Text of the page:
Angus 4 (Ian, Professor of humanities at Simon Fraser University, “Empire, Borders, Place: A Critique of Hardt and Negri’s Concept of Empire.” http://muse.jhu.edu/journals/theory_and_event/v007/7.3angus.html)
The two critical points that I have made converge on a central issue: how can one find a limit to the expansive tendency of empire? The inscription of a border and a politics of place both pertain to the construction of a limit to expansion and thus to “hybrid identities, flexible hierarchies, and plural exchanges” (xii). While deterritorialization cannot be exactly reversed, it is not true that this implies that emancipation must lie in further deterritorialization and that all reterritorializations are perverse, or fundamentalist. They are artificial—a matter of human artifice—to be sure. However, it can be argued that the most profound and effective anti-neoliberal globalization politics in recent years has been inspired precisely by inventive reterritorializations, localizations that retrieve that which has been pushed aside by empire and preserved by borders. It is a politics of limit to empire so that a plurality of differences can occur—differences from empire, not the putative consumer differences that are equalized by exchanges. Leonard Cohen has pointed to the problem of empire in this fashion. Things are going to slide in all directions. Won’t be nothing. Nothing you can measure anymore.24 How exactly to define limits, draw borders, to open a space where measure can be taken, will take a great deal of political debate and action in deciding. There is a lot more to be said and done about this, but I doubt whether the perspective put forward in Empire will be of much use in this important matter. Their concept of abstraction is too dualistic, their concept of border too one-sided, their concept of history too uni-linear, their concept of place too shallow, to have much long-term resonance in the anti-neoliberal globalization alliance. I would put my bets on the construction of borders that allow Others to flourish, a politics of place and a defence of communities against exchange value. This is a very different politics whose difference is perhaps now obscured by the common opposition to empire. But it is different enough that one may expect it to become generally visible before too long.
Always a value to life
Keith, “Death and the Meaning of Life” http://www.infidels.org/library/modern/features/2000/augustine1.html
These considerations show that we must create our own meaning for our lives regardless of whether or not our lives serve some higher purpose. Whether our lives are meaningful to us depends on how we judge them. The absence or presence of greater purpose is as irrelevant as the finality of death. The claim that our lives are 'ultimately' meaningless does not make sense because there is no sense in which they could be meaningful or meaningless outside of how we regard them. Questions about the meaning of life are questions about values. We attribute values to things in life rather than discovering them. There can be no meaning of life outside of the meaning we create for ourselves because the universe is not a sentient being that can attribute values to things. Even if a sentient God existed, the value that he would attribute to our lives would not be the same as the value that we find in living and thus would be irrelevant.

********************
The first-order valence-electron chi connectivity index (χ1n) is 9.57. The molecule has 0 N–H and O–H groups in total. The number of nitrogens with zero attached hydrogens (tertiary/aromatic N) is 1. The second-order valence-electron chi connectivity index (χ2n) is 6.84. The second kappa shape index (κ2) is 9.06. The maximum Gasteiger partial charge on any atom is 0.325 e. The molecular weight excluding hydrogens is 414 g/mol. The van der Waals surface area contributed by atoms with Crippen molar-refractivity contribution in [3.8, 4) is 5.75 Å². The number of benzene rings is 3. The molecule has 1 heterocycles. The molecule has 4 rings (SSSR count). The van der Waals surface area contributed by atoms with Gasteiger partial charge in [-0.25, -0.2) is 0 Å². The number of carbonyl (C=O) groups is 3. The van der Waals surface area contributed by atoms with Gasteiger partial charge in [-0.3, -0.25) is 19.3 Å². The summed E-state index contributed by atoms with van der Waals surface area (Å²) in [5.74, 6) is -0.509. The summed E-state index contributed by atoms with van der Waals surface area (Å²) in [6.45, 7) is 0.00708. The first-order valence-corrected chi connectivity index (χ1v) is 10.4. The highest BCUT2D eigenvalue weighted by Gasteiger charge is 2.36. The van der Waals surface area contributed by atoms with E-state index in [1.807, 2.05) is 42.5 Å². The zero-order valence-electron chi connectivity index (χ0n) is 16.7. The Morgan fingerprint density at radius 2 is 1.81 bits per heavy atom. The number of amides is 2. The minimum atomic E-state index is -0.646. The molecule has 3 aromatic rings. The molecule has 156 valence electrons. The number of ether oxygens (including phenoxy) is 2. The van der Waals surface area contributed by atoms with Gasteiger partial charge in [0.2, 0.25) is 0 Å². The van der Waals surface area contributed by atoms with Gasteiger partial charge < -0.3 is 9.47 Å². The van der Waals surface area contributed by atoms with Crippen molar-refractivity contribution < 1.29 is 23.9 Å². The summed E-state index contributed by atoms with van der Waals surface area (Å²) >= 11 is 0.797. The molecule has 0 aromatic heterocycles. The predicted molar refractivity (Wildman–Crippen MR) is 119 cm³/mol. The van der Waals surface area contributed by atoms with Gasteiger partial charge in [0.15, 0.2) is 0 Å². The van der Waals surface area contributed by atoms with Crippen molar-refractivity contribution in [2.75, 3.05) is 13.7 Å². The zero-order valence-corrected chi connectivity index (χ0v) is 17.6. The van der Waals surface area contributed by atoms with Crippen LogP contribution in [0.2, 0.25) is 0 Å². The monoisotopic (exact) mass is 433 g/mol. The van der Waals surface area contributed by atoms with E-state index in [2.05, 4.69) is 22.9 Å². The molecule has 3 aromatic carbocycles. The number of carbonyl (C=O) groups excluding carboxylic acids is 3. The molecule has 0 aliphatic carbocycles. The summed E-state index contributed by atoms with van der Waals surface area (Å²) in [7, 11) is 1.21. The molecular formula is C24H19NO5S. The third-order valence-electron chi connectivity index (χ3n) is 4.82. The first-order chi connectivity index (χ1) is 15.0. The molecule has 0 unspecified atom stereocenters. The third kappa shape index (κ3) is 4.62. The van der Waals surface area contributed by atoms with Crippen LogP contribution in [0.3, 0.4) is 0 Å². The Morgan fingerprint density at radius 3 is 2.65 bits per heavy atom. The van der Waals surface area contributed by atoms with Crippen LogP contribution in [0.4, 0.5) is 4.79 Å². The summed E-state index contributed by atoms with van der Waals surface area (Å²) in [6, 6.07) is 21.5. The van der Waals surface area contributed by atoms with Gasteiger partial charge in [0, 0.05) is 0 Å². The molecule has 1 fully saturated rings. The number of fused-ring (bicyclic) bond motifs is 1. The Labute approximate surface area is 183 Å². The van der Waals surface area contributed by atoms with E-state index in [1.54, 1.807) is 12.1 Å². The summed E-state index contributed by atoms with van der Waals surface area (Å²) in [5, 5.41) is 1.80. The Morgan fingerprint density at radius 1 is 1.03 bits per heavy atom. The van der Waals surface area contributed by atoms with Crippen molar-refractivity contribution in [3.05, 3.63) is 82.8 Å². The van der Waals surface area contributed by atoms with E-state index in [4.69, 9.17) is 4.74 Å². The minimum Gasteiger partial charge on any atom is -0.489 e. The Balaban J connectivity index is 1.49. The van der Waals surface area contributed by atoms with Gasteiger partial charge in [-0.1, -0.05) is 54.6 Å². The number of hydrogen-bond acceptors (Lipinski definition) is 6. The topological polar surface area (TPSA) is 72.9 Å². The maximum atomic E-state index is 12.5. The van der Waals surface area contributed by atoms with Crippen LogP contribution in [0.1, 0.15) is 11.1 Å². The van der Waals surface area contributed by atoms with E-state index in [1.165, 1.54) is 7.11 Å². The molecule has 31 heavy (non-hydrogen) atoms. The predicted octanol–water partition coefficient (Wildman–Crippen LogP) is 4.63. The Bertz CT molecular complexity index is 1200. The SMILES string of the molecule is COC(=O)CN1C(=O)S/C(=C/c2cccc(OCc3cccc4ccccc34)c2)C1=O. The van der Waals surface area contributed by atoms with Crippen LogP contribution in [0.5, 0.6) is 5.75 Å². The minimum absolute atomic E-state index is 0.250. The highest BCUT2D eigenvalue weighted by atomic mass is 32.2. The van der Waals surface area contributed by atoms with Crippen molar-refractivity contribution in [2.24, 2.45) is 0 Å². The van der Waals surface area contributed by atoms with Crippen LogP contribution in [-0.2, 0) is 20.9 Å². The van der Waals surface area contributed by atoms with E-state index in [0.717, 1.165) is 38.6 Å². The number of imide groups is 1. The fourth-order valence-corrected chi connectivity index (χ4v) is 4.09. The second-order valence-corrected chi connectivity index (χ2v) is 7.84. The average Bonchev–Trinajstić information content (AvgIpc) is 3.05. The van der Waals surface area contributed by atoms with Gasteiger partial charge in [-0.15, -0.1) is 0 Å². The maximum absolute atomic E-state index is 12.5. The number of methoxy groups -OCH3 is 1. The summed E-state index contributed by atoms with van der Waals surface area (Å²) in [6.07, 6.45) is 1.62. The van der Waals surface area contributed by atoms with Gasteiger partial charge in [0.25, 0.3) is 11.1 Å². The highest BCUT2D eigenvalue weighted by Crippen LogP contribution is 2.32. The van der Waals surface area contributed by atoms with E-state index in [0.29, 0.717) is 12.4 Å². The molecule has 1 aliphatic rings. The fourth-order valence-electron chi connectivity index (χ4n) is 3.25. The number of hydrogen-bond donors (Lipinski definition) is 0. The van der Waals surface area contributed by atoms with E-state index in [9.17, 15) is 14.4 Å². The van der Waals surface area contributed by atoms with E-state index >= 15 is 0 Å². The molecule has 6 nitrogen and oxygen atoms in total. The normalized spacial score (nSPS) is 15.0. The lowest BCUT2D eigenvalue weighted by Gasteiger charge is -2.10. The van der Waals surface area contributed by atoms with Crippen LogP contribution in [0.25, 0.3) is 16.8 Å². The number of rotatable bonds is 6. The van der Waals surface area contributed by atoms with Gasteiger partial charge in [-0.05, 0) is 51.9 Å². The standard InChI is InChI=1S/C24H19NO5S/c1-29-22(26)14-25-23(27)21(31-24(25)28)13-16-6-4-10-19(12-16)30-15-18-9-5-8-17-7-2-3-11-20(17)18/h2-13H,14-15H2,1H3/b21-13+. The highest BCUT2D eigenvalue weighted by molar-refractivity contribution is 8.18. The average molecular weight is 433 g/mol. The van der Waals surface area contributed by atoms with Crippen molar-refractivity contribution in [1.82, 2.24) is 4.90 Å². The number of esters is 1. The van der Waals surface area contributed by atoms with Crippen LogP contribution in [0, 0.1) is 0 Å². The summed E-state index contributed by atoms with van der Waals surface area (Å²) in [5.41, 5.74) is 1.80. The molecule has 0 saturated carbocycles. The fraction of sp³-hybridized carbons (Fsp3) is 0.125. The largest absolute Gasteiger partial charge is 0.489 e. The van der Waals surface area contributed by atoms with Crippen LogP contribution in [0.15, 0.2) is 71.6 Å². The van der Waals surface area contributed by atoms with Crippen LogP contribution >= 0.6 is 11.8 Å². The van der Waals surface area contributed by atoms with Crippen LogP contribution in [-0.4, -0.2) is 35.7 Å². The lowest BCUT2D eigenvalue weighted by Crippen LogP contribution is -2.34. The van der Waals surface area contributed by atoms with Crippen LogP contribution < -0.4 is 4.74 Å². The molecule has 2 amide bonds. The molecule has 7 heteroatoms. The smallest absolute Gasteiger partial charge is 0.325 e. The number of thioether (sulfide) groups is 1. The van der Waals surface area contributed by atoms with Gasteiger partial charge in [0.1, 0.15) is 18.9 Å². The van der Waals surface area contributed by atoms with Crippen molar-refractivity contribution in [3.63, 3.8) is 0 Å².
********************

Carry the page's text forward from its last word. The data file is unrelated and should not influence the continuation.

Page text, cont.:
Recognizing conflict as one possible outcome for U.S. –China relations doesn’t essentialize Chinese behavior
Andrew LEONARD Senior Technology Writier @ Salon 8-21-‘9 “Hu Jintao is no Kaiser Wilhelm” http://www.salon.com/tech/htww/2009/08/21/hu_jintao_is_the_new_kaiser_wilhelm/
I don't think Hu Jintao makes a good Kaiser Wilhelm and I think it is foolhardy to predict what will happen with the kind of thunderous certainty that is Ferguson's stock-in-trade. A superpower clash, whether economic or military, between the U.S. and China is in no one's interest. World War I, of course, wasn't ultimately in anyone's interest either, but Europe seems to have learned from its 20th century mistakes, at least so far, so maybe we can too. I'm with James Fallows; just to assert that a disastrous divorce is inevitable is positively dangerous because it ignores a world of other possibilities, anhd constricts our freedom to move.
Even historians -- or especially historians -- recognize that world events are shaped in part by deep economic, demographic, and technical trends, but only in part. Real human beings make real decisions that have real effects. (Cf: LBJ in 1964, Bush-Cheney in 2001, JFK-Khrushchev in 1962, etc.) If we recognize that a collision with China is possible, but only one of several possibilities, then we act so as to reduce that possibility and increase the probability of better outcomes. If we think breakup is inevitable, as Ferguson is arguing, then the odds of a collision in fact occurring become higher than they would otherwise be. (Because each side interprets the other's moves in the darkest way and responds in kind.)